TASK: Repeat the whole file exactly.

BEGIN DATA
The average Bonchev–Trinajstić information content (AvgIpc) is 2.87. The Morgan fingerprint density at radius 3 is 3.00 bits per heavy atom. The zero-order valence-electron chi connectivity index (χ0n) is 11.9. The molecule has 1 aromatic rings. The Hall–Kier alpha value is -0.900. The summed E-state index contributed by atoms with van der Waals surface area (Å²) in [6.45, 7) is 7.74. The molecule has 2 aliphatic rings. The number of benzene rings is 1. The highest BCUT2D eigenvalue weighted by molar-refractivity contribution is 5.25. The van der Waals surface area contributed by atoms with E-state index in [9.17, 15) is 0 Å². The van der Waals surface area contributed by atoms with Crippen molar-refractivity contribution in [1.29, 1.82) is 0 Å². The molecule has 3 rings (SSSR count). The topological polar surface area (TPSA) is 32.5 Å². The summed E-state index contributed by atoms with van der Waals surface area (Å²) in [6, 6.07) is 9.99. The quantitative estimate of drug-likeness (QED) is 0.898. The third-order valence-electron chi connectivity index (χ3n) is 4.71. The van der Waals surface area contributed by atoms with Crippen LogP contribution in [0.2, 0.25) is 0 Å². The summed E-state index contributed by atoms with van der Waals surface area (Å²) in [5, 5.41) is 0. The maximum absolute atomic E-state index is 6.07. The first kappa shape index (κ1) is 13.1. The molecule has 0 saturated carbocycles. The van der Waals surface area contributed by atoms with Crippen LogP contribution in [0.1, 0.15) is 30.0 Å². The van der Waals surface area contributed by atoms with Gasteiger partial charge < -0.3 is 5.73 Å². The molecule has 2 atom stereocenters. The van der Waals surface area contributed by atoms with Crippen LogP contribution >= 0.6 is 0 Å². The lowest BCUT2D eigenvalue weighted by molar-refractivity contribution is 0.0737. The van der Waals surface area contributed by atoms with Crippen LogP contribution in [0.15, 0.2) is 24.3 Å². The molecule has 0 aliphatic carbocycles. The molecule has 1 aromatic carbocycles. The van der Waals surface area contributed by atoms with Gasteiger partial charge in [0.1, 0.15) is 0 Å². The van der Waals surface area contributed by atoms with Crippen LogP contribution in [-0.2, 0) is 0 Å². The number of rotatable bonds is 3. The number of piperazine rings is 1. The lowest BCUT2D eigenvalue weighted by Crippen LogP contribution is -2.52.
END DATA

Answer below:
The average Bonchev–Trinajstić information content (AvgIpc) is 2.87. The Morgan fingerprint density at radius 3 is 3.00 bits per heavy atom. The zero-order valence-electron chi connectivity index (χ0n) is 11.9. The molecule has 1 aromatic rings. The Hall–Kier alpha value is -0.900. The summed E-state index contributed by atoms with van der Waals surface area (Å²) in [6.45, 7) is 7.74. The molecule has 2 aliphatic rings. The number of benzene rings is 1. The highest BCUT2D eigenvalue weighted by molar-refractivity contribution is 5.25. The van der Waals surface area contributed by atoms with E-state index in [9.17, 15) is 0 Å². The van der Waals surface area contributed by atoms with Crippen molar-refractivity contribution in [1.29, 1.82) is 0 Å². The molecule has 3 rings (SSSR count). The topological polar surface area (TPSA) is 32.5 Å². The summed E-state index contributed by atoms with van der Waals surface area (Å²) in [6, 6.07) is 9.99. The quantitative estimate of drug-likeness (QED) is 0.898. The third-order valence-electron chi connectivity index (χ3n) is 4.71. The van der Waals surface area contributed by atoms with Crippen LogP contribution in [0.2, 0.25) is 0 Å². The summed E-state index contributed by atoms with van der Waals surface area (Å²) in [5, 5.41) is 0. The maximum absolute atomic E-state index is 6.07. The first kappa shape index (κ1) is 13.1. The molecule has 0 saturated carbocycles. The van der Waals surface area contributed by atoms with Crippen LogP contribution in [0.1, 0.15) is 30.0 Å². The van der Waals surface area contributed by atoms with Gasteiger partial charge < -0.3 is 5.73 Å². The molecule has 2 atom stereocenters. The van der Waals surface area contributed by atoms with Crippen LogP contribution >= 0.6 is 0 Å². The lowest BCUT2D eigenvalue weighted by molar-refractivity contribution is 0.0737. The van der Waals surface area contributed by atoms with Crippen LogP contribution in [0.15, 0.2) is 24.3 Å². The molecule has 0 aliphatic carbocycles. The molecule has 1 aromatic carbocycles. The van der Waals surface area contributed by atoms with Gasteiger partial charge in [0.1, 0.15) is 0 Å². The van der Waals surface area contributed by atoms with Crippen LogP contribution in [-0.2, 0) is 0 Å². The number of rotatable bonds is 3. The number of piperazine rings is 1. The lowest BCUT2D eigenvalue weighted by Crippen LogP contribution is -2.52.